HP Photosmart eStation review

HP's new range-topping all-in-one inkjet comes complete with detachable tablet

HP Photosmart eStation
HP's Zeen Android tablet is the eStations new addition

TechRadar Verdict


  • +

    Removable tablet-like Zeen for remote printer control and web access

  • +

    Fast, high-quality printing for both documents and photos

  • +

    Running costs are quite modest if you use 'XL' high-yield cartridges

  • +

    Automatically prints attachments from emails sent directly to the printer

  • +

    Separate photo tray for print sizes up to 7 x 5 inches


  • -

    Massively expensive compared to similarly performing printers

  • -

    Zeen widgets such as Yahoo Daily Digest and Yahoo Mail repeatedly crashed

  • -

    Web browsing on the Zeen is slow and tedious

  • -

    Remote ePrint facilities are also available on much cheaper HP printers

  • -

    Can't print direct onto white-faced CDs and DVDs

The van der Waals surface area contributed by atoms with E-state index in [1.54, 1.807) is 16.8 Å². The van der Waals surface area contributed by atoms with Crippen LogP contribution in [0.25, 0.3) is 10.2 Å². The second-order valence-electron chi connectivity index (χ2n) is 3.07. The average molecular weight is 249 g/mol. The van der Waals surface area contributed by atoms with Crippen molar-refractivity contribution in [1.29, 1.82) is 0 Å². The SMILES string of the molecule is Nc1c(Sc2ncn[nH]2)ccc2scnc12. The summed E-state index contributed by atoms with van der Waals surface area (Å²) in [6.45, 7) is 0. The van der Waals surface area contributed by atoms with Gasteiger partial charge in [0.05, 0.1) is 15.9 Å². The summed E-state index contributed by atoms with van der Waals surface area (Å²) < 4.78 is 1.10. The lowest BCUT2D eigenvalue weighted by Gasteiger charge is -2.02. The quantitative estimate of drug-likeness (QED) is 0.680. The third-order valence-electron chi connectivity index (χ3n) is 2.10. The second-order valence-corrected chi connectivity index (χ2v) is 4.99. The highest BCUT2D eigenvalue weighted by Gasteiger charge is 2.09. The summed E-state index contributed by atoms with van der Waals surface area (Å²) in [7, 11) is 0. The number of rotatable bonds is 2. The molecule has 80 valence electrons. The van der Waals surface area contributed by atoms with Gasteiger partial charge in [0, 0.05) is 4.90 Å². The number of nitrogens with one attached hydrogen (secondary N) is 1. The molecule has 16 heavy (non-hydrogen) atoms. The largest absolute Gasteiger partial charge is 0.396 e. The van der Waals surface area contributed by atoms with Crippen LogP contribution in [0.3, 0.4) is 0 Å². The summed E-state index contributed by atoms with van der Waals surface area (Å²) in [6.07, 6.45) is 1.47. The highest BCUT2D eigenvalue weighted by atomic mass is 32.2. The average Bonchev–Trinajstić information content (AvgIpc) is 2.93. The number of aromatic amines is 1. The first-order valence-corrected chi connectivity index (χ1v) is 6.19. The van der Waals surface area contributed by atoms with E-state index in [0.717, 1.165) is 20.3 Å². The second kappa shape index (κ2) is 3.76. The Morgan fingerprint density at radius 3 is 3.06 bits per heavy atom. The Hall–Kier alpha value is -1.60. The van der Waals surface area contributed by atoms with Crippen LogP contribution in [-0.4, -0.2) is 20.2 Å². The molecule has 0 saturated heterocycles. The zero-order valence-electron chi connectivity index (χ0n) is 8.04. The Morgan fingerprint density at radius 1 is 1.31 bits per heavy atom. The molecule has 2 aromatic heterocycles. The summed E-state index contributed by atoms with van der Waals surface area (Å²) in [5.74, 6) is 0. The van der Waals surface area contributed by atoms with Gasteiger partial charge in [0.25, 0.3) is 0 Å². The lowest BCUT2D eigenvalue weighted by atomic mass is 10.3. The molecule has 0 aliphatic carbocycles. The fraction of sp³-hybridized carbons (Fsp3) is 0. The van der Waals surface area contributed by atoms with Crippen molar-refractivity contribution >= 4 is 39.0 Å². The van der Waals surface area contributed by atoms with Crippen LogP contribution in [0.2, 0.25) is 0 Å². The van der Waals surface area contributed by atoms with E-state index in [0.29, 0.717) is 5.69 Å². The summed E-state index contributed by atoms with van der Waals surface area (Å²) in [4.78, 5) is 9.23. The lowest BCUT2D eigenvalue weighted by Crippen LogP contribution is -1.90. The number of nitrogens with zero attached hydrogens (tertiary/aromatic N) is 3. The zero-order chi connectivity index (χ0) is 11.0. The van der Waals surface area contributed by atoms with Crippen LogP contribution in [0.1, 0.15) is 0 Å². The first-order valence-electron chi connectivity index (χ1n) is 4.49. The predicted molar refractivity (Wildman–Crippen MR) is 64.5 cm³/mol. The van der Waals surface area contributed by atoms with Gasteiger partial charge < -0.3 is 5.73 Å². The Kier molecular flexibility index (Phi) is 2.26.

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HP has been going all out to add a new twist to the humble desktop printer. Recently it launched e-All-in-One functionality in the Photosmart Premium and Photosmart Plus models, enabling you to set up these printers on a home network and email them directly from anywhere in the world, with attachments being printed automatically.

Cunningly, while documents, spreadsheets, PDFs and the like are printed on regular A4 paper, 6 x 4-inch or 7 x 5-inch photo paper is loaded automatically from a separate tray for printing photo attachments. The new Photosmart eStation follows suit, but raises the bar with its very own 'Zeen'.

Whereas the HP Photosmart Premium has a perfectly serviceable 8.9cm colour touchscreen, the eStation's has a much larger, 17.8cm tablet-like touchscreen that's a self-contained gadget in its own right, called a Zeen.

Remove it from its docking bay on the front of the printer and you can use it all around the home, not just controlling the printer but also reading the news, catching up with your Facebook pals, receiving and sending Yahoo Mail and more besides.